Posts Tagged ‘Writing Fiction’
Reviews aren’t my forte, especially not of movies. So this isn’t a review.
Instead, it’s a challenge for those of you who’ve got the stomach for it. And an education for anyone trying to tell a story that will wrench your audience’s emotions.
Go see The Grey.
Friend and fellow Rosemont writer Shawn Proctor posted a blog entry about the reality of rejections almost all writers must endure. Check out his blog here.
That got me thinking: I don’t imagine that many non-writers think about the heaps of rejections (usually pre-printed and written to politely say “get lost”) that most writers accumulate before finally seeing their work in print.
Writers will toil over a story for weeks, months, or years until we decide to abandon it (for it’s never really finished), then package it up and send it to a publisher, hoping that they’ll put our words in print for all to see.
And more often than not (much more often), we don’t hear anything for months. Then in the mail appears our self-addressed, stamped envelope with a rejection letter: “Thanks, but no thanks.” Like Shawn says, the supposed average is one publication of a story for every hundred times it’s submitted.
This ties in to writing, I promise, so bear with me through a quick story.
Carefree me and my Takamine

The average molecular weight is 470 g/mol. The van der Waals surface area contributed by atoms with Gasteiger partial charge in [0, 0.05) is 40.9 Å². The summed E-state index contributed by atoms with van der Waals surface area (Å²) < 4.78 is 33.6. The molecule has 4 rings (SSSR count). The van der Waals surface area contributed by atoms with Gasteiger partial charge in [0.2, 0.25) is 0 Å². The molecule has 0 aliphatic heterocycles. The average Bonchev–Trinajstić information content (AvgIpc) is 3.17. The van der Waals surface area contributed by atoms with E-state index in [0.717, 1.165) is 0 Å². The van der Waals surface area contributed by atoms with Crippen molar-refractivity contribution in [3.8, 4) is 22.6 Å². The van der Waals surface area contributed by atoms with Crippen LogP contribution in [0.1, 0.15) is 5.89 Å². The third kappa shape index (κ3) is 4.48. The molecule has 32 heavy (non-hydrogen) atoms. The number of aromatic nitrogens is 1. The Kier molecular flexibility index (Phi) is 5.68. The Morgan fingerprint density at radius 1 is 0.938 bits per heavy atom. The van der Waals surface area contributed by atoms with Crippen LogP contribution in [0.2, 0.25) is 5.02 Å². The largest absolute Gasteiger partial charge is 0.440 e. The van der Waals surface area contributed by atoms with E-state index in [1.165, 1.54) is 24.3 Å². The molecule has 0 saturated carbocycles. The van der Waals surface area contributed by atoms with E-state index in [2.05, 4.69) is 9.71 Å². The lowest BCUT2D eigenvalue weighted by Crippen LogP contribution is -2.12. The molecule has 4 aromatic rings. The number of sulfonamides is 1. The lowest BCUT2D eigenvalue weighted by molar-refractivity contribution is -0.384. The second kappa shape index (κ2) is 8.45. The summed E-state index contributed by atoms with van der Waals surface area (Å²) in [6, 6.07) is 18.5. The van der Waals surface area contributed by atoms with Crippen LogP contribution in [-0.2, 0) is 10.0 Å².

When I was first learning to play guitar, I practiced constantly. I had my Takamine acoustic on a stand in the corner of my room, always at-hand, ready to play any time I had ten minutes to noodle around.
I played a lot. And 97% of it was terrible. My fingers felt like frozen sausages. My pick fell out of my hand and into the sound hole. It was dreadful.
But it didn’t bother me because it was just practice. I wasn’t performing live, and no one in their right mind expected me to play like Eric Clapton.
And only a handful of times did I record myself. And then with the sole purpose of listening for my mistakes and altering my practice to focus on the trouble spots.
But most of the time, there were no microphones. And even after the most frustrating sessions, I could pick it up the next day, after all the squawks had faded into the ether, and play with relish.